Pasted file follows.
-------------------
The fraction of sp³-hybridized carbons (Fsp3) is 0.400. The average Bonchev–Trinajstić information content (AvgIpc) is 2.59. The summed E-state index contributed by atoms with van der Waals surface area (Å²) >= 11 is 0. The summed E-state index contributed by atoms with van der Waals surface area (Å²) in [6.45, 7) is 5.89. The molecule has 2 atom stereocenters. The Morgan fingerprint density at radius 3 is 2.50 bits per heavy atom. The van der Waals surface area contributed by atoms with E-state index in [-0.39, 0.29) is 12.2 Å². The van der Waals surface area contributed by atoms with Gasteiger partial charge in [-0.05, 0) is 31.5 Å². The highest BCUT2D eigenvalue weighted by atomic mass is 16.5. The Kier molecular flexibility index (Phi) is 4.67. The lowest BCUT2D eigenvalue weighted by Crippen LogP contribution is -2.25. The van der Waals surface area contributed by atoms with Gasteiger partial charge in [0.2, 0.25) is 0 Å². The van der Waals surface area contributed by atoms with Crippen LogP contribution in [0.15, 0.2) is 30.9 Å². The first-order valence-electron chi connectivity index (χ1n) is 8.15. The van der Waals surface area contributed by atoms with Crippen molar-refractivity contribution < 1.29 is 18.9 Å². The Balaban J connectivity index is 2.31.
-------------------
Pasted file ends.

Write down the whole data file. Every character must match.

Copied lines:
The fraction of sp³-hybridized carbons (Fsp3) is 0.400. The average Bonchev–Trinajstić information content (AvgIpc) is 2.59. The summed E-state index contributed by atoms with van der Waals surface area (Å²) >= 11 is 0. The summed E-state index contributed by atoms with van der Waals surface area (Å²) in [6.45, 7) is 5.89. The molecule has 2 atom stereocenters. The Morgan fingerprint density at radius 3 is 2.50 bits per heavy atom. The van der Waals surface area contributed by atoms with E-state index in [-0.39, 0.29) is 12.2 Å². The van der Waals surface area contributed by atoms with Gasteiger partial charge in [-0.05, 0) is 31.5 Å². The highest BCUT2D eigenvalue weighted by atomic mass is 16.5. The Kier molecular flexibility index (Phi) is 4.67. The lowest BCUT2D eigenvalue weighted by Crippen LogP contribution is -2.25. The van der Waals surface area contributed by atoms with Gasteiger partial charge in [0.2, 0.25) is 0 Å². The van der Waals surface area contributed by atoms with Crippen LogP contribution in [0.15, 0.2) is 30.9 Å². The first-order valence-electron chi connectivity index (χ1n) is 8.15. The van der Waals surface area contributed by atoms with Crippen molar-refractivity contribution < 1.29 is 18.9 Å². The Balaban J connectivity index is 2.31.